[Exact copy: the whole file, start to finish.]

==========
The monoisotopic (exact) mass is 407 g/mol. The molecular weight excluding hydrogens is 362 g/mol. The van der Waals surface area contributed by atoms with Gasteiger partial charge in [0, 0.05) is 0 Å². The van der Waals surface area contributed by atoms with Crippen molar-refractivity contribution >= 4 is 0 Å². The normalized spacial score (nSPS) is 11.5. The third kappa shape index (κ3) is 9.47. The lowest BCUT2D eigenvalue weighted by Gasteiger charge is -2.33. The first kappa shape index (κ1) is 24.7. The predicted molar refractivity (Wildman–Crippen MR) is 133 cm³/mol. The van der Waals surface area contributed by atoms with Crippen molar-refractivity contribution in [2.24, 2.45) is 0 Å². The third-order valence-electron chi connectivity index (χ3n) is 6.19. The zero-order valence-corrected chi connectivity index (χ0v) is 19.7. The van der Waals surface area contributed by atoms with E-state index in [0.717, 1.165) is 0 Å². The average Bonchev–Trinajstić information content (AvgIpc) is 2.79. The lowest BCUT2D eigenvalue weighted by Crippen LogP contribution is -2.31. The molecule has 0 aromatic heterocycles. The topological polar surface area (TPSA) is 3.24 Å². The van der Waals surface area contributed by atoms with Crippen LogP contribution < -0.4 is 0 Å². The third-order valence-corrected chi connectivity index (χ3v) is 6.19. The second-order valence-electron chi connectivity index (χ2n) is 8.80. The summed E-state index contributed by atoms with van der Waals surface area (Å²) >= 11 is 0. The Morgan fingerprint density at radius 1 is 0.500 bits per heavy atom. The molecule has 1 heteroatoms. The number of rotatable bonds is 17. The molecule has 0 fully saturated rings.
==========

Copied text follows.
The monoisotopic (exact) mass is 407 g/mol. The molecular weight excluding hydrogens is 362 g/mol. The van der Waals surface area contributed by atoms with Gasteiger partial charge in [0, 0.05) is 0 Å². The van der Waals surface area contributed by atoms with Crippen molar-refractivity contribution >= 4 is 0 Å². The normalized spacial score (nSPS) is 11.5. The third kappa shape index (κ3) is 9.47. The lowest BCUT2D eigenvalue weighted by Gasteiger charge is -2.33. The first kappa shape index (κ1) is 24.7. The predicted molar refractivity (Wildman–Crippen MR) is 133 cm³/mol. The van der Waals surface area contributed by atoms with Crippen molar-refractivity contribution in [2.24, 2.45) is 0 Å². The third-order valence-electron chi connectivity index (χ3n) is 6.19. The zero-order valence-corrected chi connectivity index (χ0v) is 19.7. The van der Waals surface area contributed by atoms with E-state index in [0.717, 1.165) is 0 Å². The average Bonchev–Trinajstić information content (AvgIpc) is 2.79. The lowest BCUT2D eigenvalue weighted by Crippen LogP contribution is -2.31. The molecule has 0 aromatic heterocycles. The topological polar surface area (TPSA) is 3.24 Å². The van der Waals surface area contributed by atoms with Crippen LogP contribution < -0.4 is 0 Å². The third-order valence-corrected chi connectivity index (χ3v) is 6.19. The second-order valence-electron chi connectivity index (χ2n) is 8.80. The summed E-state index contributed by atoms with van der Waals surface area (Å²) >= 11 is 0. The Morgan fingerprint density at radius 1 is 0.500 bits per heavy atom. The molecule has 1 heteroatoms. The number of rotatable bonds is 17. The molecule has 0 fully saturated rings.